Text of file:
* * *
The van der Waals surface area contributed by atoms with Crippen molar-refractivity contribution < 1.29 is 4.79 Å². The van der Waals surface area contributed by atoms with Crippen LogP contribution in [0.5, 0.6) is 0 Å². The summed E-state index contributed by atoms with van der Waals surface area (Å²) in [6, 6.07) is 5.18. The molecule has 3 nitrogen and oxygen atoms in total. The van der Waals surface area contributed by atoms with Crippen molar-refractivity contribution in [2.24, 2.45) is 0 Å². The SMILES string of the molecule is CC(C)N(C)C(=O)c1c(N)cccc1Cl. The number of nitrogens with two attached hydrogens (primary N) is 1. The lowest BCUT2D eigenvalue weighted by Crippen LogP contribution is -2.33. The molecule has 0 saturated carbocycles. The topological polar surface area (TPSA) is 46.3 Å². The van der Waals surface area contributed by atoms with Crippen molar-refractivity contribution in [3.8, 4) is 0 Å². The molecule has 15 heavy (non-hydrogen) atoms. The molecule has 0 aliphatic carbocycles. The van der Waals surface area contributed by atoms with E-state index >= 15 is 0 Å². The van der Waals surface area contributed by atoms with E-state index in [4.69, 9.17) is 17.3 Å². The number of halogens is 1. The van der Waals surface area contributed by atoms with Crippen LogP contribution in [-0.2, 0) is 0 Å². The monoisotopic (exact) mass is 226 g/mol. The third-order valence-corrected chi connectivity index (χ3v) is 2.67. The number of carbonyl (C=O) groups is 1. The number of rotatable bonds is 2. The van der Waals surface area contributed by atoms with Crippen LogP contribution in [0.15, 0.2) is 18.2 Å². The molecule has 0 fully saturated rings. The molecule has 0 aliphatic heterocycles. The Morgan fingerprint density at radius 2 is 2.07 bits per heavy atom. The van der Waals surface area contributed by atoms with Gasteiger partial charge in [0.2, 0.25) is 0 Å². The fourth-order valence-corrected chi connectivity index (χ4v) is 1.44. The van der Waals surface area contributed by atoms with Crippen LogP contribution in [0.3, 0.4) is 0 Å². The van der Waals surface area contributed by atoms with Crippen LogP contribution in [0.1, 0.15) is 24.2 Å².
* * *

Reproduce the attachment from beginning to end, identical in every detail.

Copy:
The van der Waals surface area contributed by atoms with Crippen molar-refractivity contribution < 1.29 is 4.79 Å². The van der Waals surface area contributed by atoms with Crippen LogP contribution in [0.5, 0.6) is 0 Å². The summed E-state index contributed by atoms with van der Waals surface area (Å²) in [6, 6.07) is 5.18. The molecule has 3 nitrogen and oxygen atoms in total. The van der Waals surface area contributed by atoms with Crippen molar-refractivity contribution in [2.24, 2.45) is 0 Å². The SMILES string of the molecule is CC(C)N(C)C(=O)c1c(N)cccc1Cl. The number of nitrogens with two attached hydrogens (primary N) is 1. The lowest BCUT2D eigenvalue weighted by Crippen LogP contribution is -2.33. The molecule has 0 saturated carbocycles. The topological polar surface area (TPSA) is 46.3 Å². The van der Waals surface area contributed by atoms with Crippen molar-refractivity contribution in [3.8, 4) is 0 Å². The molecule has 15 heavy (non-hydrogen) atoms. The molecule has 0 aliphatic carbocycles. The van der Waals surface area contributed by atoms with E-state index >= 15 is 0 Å². The van der Waals surface area contributed by atoms with E-state index in [4.69, 9.17) is 17.3 Å². The number of halogens is 1. The van der Waals surface area contributed by atoms with Crippen LogP contribution in [-0.2, 0) is 0 Å². The monoisotopic (exact) mass is 226 g/mol. The third-order valence-corrected chi connectivity index (χ3v) is 2.67. The number of carbonyl (C=O) groups is 1. The number of rotatable bonds is 2. The van der Waals surface area contributed by atoms with Crippen LogP contribution in [0.15, 0.2) is 18.2 Å². The molecule has 0 fully saturated rings. The molecule has 0 aliphatic heterocycles. The Morgan fingerprint density at radius 2 is 2.07 bits per heavy atom. The van der Waals surface area contributed by atoms with Gasteiger partial charge in [0.2, 0.25) is 0 Å². The fourth-order valence-corrected chi connectivity index (χ4v) is 1.44. The van der Waals surface area contributed by atoms with Crippen LogP contribution in [0.3, 0.4) is 0 Å². The van der Waals surface area contributed by atoms with Crippen LogP contribution in [0.1, 0.15) is 24.2 Å².